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03-26-2012, 03:53 PM   #1
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Stepdown ring as lens hood for Sigma 30?

Hi All,

Is it possible to use a stepdown ring as a lens hood for a larger diameter lens like the Sigma 30mm 1.4 (62mm filter)? (cheapo DA40 Ltd style)

I know this works well for smaller diameter lenses like the DA40, F28 and the FA43, I use a 49->28mm stepdown as a great stealth low profile hood for those.

Is a 62mm thread just too large for something like this to be effective? Or is it just a matter of getting the right diameter stepdown and it should work?

Any ideas on what would be required to be effective without a vingette? 62mm->?

Thanks for your help

(SOldbear's image from another thread, stepdown ring hoods shown here with smaller lenses)



Last edited by Deimos; 03-26-2012 at 04:00 PM.
03-27-2012, 06:57 AM   #2
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I guess nobody is enough of an "optical engineer" to know this?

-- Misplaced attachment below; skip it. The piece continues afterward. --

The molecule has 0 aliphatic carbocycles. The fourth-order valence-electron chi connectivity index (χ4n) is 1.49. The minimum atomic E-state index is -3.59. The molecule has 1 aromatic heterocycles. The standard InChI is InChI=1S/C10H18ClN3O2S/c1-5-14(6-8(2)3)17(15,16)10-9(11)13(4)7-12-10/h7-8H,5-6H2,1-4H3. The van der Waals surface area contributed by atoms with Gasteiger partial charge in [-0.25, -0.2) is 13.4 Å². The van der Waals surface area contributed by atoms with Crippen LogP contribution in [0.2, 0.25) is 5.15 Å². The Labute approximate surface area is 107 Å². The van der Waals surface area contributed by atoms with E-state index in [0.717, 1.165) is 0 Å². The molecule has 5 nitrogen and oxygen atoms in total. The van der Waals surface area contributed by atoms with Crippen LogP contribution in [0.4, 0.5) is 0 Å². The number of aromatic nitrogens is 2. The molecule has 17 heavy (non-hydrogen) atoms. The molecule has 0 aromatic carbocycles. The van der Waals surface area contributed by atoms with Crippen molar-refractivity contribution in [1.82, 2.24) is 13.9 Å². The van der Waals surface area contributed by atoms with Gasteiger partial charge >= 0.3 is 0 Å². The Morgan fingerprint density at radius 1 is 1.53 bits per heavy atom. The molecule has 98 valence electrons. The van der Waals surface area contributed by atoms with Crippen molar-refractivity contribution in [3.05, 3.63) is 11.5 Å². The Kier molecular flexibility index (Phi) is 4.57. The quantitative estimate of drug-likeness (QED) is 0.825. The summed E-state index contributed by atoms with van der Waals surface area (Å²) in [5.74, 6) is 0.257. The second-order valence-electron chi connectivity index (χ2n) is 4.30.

03-27-2012, 05:15 PM   #3
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This approach may make sense if you use the hood to protect the lens mechanically.

The 30/1.4 should support this method because it is a full frame lens and you use it on APSC. As a guideline, draw a line from the border of the front lens lement at an angle which is half the field of view angle. Note that vignetting isn't visible to the naked eye if it isn't pronounced. Of course, you can use smaller diameters if you use the lens stopped down only or if you are ready to accept additional vignetting.